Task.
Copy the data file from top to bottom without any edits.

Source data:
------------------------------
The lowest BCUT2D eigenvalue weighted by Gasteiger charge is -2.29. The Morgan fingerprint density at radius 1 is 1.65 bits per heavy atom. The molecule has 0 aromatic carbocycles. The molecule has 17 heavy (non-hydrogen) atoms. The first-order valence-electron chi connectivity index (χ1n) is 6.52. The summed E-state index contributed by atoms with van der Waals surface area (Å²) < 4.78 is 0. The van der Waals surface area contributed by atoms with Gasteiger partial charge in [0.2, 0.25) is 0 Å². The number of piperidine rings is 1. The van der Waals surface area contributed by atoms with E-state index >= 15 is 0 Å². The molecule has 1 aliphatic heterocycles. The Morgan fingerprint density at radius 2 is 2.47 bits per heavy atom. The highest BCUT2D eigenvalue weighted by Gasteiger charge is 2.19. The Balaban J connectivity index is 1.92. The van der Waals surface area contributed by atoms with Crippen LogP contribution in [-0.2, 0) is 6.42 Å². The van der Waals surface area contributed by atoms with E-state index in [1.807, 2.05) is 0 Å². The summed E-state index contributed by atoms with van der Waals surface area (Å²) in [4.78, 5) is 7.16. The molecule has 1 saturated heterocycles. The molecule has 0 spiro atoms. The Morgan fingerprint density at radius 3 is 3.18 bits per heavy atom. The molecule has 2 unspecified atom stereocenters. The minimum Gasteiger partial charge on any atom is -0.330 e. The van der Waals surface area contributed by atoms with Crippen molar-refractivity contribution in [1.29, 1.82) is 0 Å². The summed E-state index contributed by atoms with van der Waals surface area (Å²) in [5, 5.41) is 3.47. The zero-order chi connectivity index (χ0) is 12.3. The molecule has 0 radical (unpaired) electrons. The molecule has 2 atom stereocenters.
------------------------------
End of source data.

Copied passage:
The lowest BCUT2D eigenvalue weighted by Gasteiger charge is -2.29. The Morgan fingerprint density at radius 1 is 1.65 bits per heavy atom. The molecule has 0 aromatic carbocycles. The molecule has 17 heavy (non-hydrogen) atoms. The first-order valence-electron chi connectivity index (χ1n) is 6.52. The summed E-state index contributed by atoms with van der Waals surface area (Å²) < 4.78 is 0. The van der Waals surface area contributed by atoms with Gasteiger partial charge in [0.2, 0.25) is 0 Å². The number of piperidine rings is 1. The van der Waals surface area contributed by atoms with E-state index >= 15 is 0 Å². The molecule has 1 aliphatic heterocycles. The Morgan fingerprint density at radius 2 is 2.47 bits per heavy atom. The highest BCUT2D eigenvalue weighted by Gasteiger charge is 2.19. The Balaban J connectivity index is 1.92. The van der Waals surface area contributed by atoms with Crippen LogP contribution in [-0.2, 0) is 6.42 Å². The van der Waals surface area contributed by atoms with E-state index in [1.807, 2.05) is 0 Å². The summed E-state index contributed by atoms with van der Waals surface area (Å²) in [4.78, 5) is 7.16. The molecule has 1 saturated heterocycles. The molecule has 0 spiro atoms. The Morgan fingerprint density at radius 3 is 3.18 bits per heavy atom. The molecule has 2 unspecified atom stereocenters. The minimum Gasteiger partial charge on any atom is -0.330 e. The van der Waals surface area contributed by atoms with Crippen molar-refractivity contribution in [1.29, 1.82) is 0 Å². The summed E-state index contributed by atoms with van der Waals surface area (Å²) in [5, 5.41) is 3.47. The zero-order chi connectivity index (χ0) is 12.3. The molecule has 0 radical (unpaired) electrons. The molecule has 2 atom stereocenters.